Like the house, legend of bizarre Winchester mansion grows and grows

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Helen Mirren plays the heiress to a firearms fortune in “Winchester.” | CBS Films

A reclusive heir to the Winchester rifle fortune, haunted by the angry spiritsof those killed by her family’s famedfirearms, is at the center ofthe ghost story “Winchester,”in theatersFriday.

Helen Mirren plays the widowedSarah Winchester, thought to be insaneas she orders constant expansion and renovation ofherbizarre Victorian mansion.

“There are many things about the movie that are absolutely real,” says Peter Spierig, who directed “Winchester”with his brother, Michael. “But were ghosts haunting Sarah Winchester, as people said at the time? There’s nothing to confirm that—or deny it, either.”

Here’s what we know to be true:

Sarah was real

The socialite heiressmade a splash when she moved to San Josefrom Connecticut in 1884following the death of her husband, William (and their baby15 years prior).

Winchesterwas a highly discussed celebrity even before she begandrastically overhaulingthe home that became known as the Winchester Mystery House.

“She was Bill Gates-rich from thisfamous family, so people watched her, talked about her, and speculated,” says Janan Boehme, official historian at Winchester Mystery House, now a preserved tourist attraction.

The house is a marvel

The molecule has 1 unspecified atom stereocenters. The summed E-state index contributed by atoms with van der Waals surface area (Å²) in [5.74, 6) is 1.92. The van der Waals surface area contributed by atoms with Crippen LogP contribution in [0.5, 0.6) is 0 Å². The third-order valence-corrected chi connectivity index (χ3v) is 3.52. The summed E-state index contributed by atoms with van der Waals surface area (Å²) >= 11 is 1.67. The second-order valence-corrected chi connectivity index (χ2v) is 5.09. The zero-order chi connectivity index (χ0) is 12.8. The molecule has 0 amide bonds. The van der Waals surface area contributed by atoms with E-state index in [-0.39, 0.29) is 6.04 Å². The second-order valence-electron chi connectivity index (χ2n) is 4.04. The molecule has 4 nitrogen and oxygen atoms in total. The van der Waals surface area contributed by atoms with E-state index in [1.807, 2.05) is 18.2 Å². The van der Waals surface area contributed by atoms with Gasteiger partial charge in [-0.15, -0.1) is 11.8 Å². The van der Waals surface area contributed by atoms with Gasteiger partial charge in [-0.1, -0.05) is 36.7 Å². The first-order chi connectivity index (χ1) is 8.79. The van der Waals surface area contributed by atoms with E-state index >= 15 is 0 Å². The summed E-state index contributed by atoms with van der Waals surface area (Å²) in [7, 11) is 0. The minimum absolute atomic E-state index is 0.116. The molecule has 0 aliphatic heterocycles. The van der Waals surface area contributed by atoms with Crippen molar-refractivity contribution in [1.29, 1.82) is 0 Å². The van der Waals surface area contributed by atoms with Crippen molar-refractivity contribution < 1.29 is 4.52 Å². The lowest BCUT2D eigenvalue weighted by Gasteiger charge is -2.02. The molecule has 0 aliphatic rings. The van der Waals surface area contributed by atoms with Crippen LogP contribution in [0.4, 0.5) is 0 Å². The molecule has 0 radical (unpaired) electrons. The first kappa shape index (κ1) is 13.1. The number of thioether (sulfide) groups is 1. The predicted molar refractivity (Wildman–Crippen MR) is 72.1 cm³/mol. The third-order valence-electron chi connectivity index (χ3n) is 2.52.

The homestarted witheight rooms.By 1906, it was seven stories high with an estimated 90 rooms.

The movie (which was not screened for review) riffs onthe oft-repeated legendthat Winchester had been instructed by a spiritual medium to keep building to ward off the spirits haunting the house. But there’sno indication of that in Winchester’s letters or those of her confidantes, Boehme says.

Under constant remodeling during Sarah Winchester’s lifetime, the Winchester house is full of odd features. | CBS FILMS

Under constant remodeling during Sarah Winchester’s lifetime, the Winchester house is full of odd features. | CBS FILMS

An alternative theory:Winchester was occupying her mind as a way of dealing with her personal grief.

“We maynever know why she built like she did,” saysBoehme. “But people do certainly conjecture.”

A door goes nowhere

The Winchester Mystery Houseincludes fascinating features. Stairways go straight into a ceiling,a doorway opens to a two-story drop, there’sa design preoccupation with the number 13 (closets with 13 hanger pegs, halls with 13 ceiling panels).

Possibleexplanations vary from an attempt to confuse haunting spirits to design miscues resulting from constant construction.

“But there’s nothing definitive. Thisreally is a perplexing house,” says Boehme.

A quake rocked it

The infamous 1906San Francisco earthquake, rather than thefilm’s rampaging spirits, did severely damage Winchester’s home, trapping her in a room. “They had to free her with a crowbar,” Boehme says.

The terrified Winchester toredown the top three damaged floors and spent more time on her nearby houseboat, but continued building out. In 1922, she died of heart failure in her bedroom at Winchester Houseat age 82.

Ghost stories persist

While Winchester herself never mentioned hauntings and friends denied them,speculation was rampant.Harry Houdini himself visited after Winchester’s death to debunk spiritualists. But the ghost stories continue today.

Some visitors have sworn to have seen the“wheelbarrow ghost,” a kindly apparationin white overalls who apparentlyworkson the house.

“There is a good energy here,” says Boehme. “Even if none of the ghost storiesaretrue, Sarah Winchester was a truly fascinating person.”

Bryan Alexander, USA TODAY

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